Education and the Coronavirus: Trying to Look on the Bright Side Reply

By Sean Gabb

Whether the Coronavirus is the Spanish Flu come again I cannot say, and will not try. We shall have some grounds for knowing by Easter, and may have confirmation next year, when the annual mortality figures are published. Something I can say, however, is that the response to the Virus will have large and continuing effects. Many things will return to normal after the lockdown. Much else will not. As ever with those things that change, there will be a new set of winners and losers. And, where education is concerned, I can hope that I shall stand in the queue of the winners – not, I suppose, anywhere near the front, but somewhere in it, modestly and gratefully picking up such additional crumbs as may fall to me in the market where I earn much of my regular income.

As a private tutor, I have been teaching on-line since 2008. I discovered, when I was made redundant from my university, that Deal was a nice place for living and for spending money, but that almost no one in East Kent wanted to learn Greek or Latin. I therefore went on-line. At first, I saw this as an inferior substitute for the “real thing.” Then, as I made the necessary adjustments, and as the technology steadily improved, I realised that it was a liberation from the chore of travelling from home to do what I could do just as easily from home – and that I could often do better from home.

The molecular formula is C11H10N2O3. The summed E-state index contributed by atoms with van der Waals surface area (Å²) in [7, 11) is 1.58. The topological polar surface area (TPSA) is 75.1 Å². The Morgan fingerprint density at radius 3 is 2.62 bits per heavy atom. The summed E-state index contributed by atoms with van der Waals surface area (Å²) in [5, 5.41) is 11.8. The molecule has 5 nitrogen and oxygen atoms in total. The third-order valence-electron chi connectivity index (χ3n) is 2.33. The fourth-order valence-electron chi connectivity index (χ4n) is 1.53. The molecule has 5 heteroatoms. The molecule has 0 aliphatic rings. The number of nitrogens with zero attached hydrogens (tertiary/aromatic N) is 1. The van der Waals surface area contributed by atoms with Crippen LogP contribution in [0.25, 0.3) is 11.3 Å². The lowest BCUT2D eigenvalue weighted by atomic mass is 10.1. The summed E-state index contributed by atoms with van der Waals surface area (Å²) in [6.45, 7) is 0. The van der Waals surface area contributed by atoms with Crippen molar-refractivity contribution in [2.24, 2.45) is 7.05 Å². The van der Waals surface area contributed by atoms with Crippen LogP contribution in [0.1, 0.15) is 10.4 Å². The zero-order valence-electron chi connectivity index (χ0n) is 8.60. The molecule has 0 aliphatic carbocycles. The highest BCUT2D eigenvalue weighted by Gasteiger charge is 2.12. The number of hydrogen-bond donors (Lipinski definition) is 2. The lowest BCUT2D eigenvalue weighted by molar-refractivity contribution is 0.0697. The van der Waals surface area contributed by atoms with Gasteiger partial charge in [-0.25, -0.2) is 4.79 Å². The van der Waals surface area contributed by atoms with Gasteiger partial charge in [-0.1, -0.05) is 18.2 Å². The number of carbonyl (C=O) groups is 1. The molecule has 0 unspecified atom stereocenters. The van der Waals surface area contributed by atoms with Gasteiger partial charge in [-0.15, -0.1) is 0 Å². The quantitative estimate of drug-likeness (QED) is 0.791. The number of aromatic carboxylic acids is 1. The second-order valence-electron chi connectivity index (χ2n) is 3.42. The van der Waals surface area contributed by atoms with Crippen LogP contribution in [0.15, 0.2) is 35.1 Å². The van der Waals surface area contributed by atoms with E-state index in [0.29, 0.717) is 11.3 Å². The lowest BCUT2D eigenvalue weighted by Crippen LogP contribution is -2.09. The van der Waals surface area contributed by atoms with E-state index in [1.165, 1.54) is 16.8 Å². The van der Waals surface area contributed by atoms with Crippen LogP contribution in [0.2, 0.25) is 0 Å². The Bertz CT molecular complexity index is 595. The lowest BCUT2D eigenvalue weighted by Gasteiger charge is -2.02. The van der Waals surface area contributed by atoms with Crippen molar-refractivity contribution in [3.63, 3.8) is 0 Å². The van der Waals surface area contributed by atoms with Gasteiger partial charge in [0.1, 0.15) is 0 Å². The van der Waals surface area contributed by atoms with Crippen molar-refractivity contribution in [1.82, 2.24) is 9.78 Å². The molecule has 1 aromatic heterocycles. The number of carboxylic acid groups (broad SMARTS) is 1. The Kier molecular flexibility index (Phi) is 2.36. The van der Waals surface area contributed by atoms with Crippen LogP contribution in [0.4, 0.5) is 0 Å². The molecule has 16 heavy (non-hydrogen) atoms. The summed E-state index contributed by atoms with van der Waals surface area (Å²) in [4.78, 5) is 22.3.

But allow me to set out in a more formal manner some of the benefits of on-line tuition:

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The Radical Possibilities of Not Paying Your Student Loans Reply

By Nick Martin

The New Republic

I left college $25,000 in debt, a fact I’m reminded of every month when an email from Great Lakes Borrowers Services informs me that “Your Automatic Payment Will Be Made Soon.” But relative to most American graduates, I got off easy: The average amount borrowed by an undergraduate in the most recent school year was $29,000, and the national debt burden comes in at a staggering $1.6 trillion, a number that feels impossible to fathom on its own. It’s higher than the nationwide total of credit card debt or car loans and second only to mortgages.

For the millions of former students struggling to make their monthly payments, debt was sold to us as the cost of a better life. And its repayment, we would later learn, was the cost of any kind of life at all. I don’t even really read the emails from my creditors anymore, since I know that the money is scheduled to come straight out of my account. My debt feels permanent in this way, unmovable.